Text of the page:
Piecyk wrote that “a higher Sprint stock price might make it more difficult for Sprint to attract an equity investment from a cable operator.”
Monday’s news also stirred speculation that Sprint was looking elsewhere after the talks with T-Mobile had not gone well.
“The report of exclusive talks between Sprint and Cable likely provide an indication of just how far apart Sprint and T-Mobile may be in any discussions,” said a note Mike McCormack sent to clients at Jefferies.
But last week, even as the Sprint talks with cable companies were underway, Sprint CEO Marcelo Claure praised the benefits of a T-Mobile merger after visiting the White House in an industry discussion about future 5G technology.
Claure’s comments make sense if all of the parties are using public comments to further their positions as the merger dance plays out.
“You want to keep all options open. There’s a PR spin to it,” Ho said.
Merger and deal talks in the wireless industry had been on hold for more than a year before a federal quiet period ended in late April. Although a merger between Sprint and T-Mobile seemed most likely to emerge, analysts were looking at many possible combinations.
The Journal’s report did little to narrow the various plans that Sprint and the cable companies are talking about.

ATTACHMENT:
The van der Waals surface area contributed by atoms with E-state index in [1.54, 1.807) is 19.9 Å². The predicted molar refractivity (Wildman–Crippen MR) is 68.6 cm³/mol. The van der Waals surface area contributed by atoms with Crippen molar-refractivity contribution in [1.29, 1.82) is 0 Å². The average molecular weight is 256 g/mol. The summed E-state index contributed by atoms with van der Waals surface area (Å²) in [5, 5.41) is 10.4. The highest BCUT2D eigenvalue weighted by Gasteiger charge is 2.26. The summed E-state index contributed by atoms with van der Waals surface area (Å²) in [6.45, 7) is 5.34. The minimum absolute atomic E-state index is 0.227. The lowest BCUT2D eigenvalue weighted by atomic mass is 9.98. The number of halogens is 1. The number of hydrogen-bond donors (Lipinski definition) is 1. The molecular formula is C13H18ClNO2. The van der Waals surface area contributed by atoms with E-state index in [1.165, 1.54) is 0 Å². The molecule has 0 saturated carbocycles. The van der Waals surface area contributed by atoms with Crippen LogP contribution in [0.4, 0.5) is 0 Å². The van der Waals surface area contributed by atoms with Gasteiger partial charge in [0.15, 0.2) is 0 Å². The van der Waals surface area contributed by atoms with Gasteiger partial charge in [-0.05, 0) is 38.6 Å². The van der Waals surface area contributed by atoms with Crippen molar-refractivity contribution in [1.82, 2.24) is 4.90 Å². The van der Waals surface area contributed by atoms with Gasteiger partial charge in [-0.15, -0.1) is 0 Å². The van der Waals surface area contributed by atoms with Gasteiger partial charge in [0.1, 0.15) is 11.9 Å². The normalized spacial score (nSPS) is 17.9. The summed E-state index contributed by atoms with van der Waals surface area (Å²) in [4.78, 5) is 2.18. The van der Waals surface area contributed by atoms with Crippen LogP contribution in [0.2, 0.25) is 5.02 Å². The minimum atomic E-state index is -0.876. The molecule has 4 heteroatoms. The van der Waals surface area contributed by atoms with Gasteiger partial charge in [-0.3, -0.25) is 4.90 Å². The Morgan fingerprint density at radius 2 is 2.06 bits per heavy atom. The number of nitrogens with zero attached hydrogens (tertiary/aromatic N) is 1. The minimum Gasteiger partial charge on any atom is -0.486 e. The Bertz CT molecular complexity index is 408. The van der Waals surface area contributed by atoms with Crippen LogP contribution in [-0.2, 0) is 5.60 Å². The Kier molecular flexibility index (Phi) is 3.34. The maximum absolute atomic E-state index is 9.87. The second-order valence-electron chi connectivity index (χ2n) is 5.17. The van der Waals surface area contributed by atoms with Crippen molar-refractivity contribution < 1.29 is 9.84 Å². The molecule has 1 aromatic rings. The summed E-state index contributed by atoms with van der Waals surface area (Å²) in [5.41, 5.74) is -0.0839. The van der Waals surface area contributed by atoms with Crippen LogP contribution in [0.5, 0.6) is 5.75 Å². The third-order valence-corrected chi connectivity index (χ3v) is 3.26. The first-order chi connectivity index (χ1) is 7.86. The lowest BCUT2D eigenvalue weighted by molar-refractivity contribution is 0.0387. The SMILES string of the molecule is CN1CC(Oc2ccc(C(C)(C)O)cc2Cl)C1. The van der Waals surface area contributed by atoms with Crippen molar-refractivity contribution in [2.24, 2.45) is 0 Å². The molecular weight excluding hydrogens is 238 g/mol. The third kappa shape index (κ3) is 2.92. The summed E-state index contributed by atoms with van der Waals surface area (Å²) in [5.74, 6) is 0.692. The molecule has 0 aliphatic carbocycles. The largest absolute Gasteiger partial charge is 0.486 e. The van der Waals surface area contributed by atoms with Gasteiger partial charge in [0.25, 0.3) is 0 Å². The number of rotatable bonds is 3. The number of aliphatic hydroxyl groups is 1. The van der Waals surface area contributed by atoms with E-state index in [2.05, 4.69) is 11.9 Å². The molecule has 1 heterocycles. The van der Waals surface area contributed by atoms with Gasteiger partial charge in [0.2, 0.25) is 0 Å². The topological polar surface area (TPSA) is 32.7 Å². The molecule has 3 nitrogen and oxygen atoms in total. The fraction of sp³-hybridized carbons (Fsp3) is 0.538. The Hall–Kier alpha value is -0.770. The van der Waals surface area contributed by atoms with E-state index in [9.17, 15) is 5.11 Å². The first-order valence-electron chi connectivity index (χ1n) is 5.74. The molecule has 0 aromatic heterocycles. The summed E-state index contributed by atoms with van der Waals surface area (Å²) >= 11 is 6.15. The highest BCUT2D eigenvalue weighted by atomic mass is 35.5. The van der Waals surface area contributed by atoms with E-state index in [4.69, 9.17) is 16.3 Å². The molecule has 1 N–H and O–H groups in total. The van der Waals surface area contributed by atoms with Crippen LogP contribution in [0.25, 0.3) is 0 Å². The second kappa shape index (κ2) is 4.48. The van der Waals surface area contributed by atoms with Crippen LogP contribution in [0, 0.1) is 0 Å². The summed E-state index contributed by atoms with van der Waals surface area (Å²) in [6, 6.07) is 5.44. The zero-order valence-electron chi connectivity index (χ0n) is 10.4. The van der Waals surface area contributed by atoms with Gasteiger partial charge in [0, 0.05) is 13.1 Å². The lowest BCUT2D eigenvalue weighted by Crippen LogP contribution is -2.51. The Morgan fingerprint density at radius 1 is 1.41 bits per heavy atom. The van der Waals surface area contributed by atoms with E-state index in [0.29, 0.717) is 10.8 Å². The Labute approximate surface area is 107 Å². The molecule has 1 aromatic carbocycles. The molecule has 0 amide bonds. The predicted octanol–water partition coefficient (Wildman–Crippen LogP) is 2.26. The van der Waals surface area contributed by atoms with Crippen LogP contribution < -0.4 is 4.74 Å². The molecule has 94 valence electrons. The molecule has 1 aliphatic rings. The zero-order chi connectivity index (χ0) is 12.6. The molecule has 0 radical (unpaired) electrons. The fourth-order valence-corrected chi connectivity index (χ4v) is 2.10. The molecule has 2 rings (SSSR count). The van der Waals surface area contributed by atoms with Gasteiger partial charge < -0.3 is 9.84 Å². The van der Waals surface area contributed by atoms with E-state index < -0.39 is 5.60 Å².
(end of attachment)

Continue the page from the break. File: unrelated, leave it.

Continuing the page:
The least likely path would be an outright purchase of Sprint, analysts said.
Cable executives more likely are considering an investment in Sprint’s network that would give them access to sell their own wireless service using an upgraded Sprint network.
Comcast and Charter already have a similar access deal, called an MVNO for mobile virtual network operator, with Verizon. Analyst Mike McCormack at Jefferies said the cable companies may be looking for a better deal and noted that the Verizon deal was struck before unlimited data plans entered the market.
Analysts said the cable talks still would allow for an eventual merger with T-Mobile. It even may become easier to negotiate if the cable companies struck a network sharing deal with Sprint.
Piecyk’s analysis said T-Mobile and Sprint’s merger teams likely have struggled with terms of a merger because Sprint shares already traded at premium prices relative to T-Mobile. Revenue from a network sharing deal with Sprint would add new revenues to the pot.
“To be clear, a cable/MVNO deal with Sprint should not preclude a Sprint/T-Mobile merger and might in fact offer the extra economics needed to entice DT (T-Mobile parent firm Deutsche Telekom) into a deal,” Piecyk wrote.
Chaplin noted that a cable deal has an important edge over the widely anticipated Sprint merger with T-Mobile. Regulators are expected to be skeptical of a merger of two wireless carriers and more likely to approve a cable deal with a wireless operator.
Then, he noted that Comcast and Charter were in these talks together.
“While a single cable company entering into any transaction with Sprint has a strong likelihood of regulatory approval, a joint bid raises questions that add some uncertainty,” Chaplin wrote.